I have always loved reading. It was a way to transport the self away from the real world. Some people have video games, some people have Television, I have books. (books don’t reduce your brainwaves the way television does). Reading has been a huge part of my life, since I was very small. Mom would read to me from Uncle Wiggly and Wind in the Willows before bed. (Does anyone else remember Uncle Wiggly?) Then I discovered the library, and I proceeded to read the entire Junior fiction section in my small town, and then moved on to the Sci fi and fiction shelves. I’d have finished the romance shelf and the western shelf too, if I hadn’t moved away and discovered more libraries, and wonder of wonders: used book stores. I know where every last one is in this city, and my bookshelves are looking a little harried, but my passion has not waned. In fact, I’m going to school to help me learn how to produce one or more of my own. Hopefully more than one, but one will be a major accomplishment. But how do you learn how to write well?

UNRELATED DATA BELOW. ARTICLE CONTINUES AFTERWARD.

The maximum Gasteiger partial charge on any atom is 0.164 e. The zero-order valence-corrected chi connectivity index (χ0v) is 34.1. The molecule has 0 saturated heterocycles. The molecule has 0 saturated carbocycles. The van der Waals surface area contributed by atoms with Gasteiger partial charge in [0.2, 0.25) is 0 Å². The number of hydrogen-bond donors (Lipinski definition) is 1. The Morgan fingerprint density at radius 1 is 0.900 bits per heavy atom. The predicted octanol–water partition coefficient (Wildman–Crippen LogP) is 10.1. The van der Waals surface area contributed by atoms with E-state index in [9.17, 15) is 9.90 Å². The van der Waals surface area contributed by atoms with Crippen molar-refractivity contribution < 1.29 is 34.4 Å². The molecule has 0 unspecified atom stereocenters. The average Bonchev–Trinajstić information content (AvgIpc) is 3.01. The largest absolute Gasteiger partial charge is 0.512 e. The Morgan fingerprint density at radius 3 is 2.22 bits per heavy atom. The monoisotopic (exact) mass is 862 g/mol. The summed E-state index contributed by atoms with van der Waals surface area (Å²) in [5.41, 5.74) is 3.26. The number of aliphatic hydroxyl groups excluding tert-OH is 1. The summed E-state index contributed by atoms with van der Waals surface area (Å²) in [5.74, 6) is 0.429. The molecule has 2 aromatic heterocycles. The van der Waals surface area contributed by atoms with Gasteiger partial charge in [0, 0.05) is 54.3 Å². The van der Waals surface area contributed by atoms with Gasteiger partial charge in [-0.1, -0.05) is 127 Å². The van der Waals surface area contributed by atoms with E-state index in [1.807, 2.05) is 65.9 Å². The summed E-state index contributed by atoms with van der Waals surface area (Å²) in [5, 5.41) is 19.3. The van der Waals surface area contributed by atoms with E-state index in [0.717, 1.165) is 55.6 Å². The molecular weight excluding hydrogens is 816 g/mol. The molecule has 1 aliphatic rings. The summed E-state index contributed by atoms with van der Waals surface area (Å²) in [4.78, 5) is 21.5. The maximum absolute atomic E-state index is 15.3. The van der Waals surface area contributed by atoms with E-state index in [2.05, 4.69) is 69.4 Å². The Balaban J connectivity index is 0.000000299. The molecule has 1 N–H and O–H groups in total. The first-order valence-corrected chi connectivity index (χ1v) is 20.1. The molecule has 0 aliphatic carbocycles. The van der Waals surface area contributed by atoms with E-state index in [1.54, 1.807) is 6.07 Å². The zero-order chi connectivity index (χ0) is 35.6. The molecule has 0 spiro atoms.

What better way to learn about how to write, than to read? All these published books, all these awards winning novels, short stories and poem collections are all winners for a reason. I have to thank Sean Virgo for articulating this idea so clearly, and getting me started on what he called a writer’s journal. I mean, I have journals, but mostly they contain snippets of my own ideas, observations made about people and things and what happened in a day and how those things that happened made me feel, how I reacted etc. This is a totally different type of thing. To read closely and look at what makes something appealing to the reader, and to figure out how it was done, and even to go so far as to try and copy certain techniques so see if they are compatible, or can be bent to my subject matter, my style, my words, my voice. I’m feeling quite enthusiastic about this concept. When I am done the one for class, I am going to transcribe what I have in there here, perhaps. We shall see.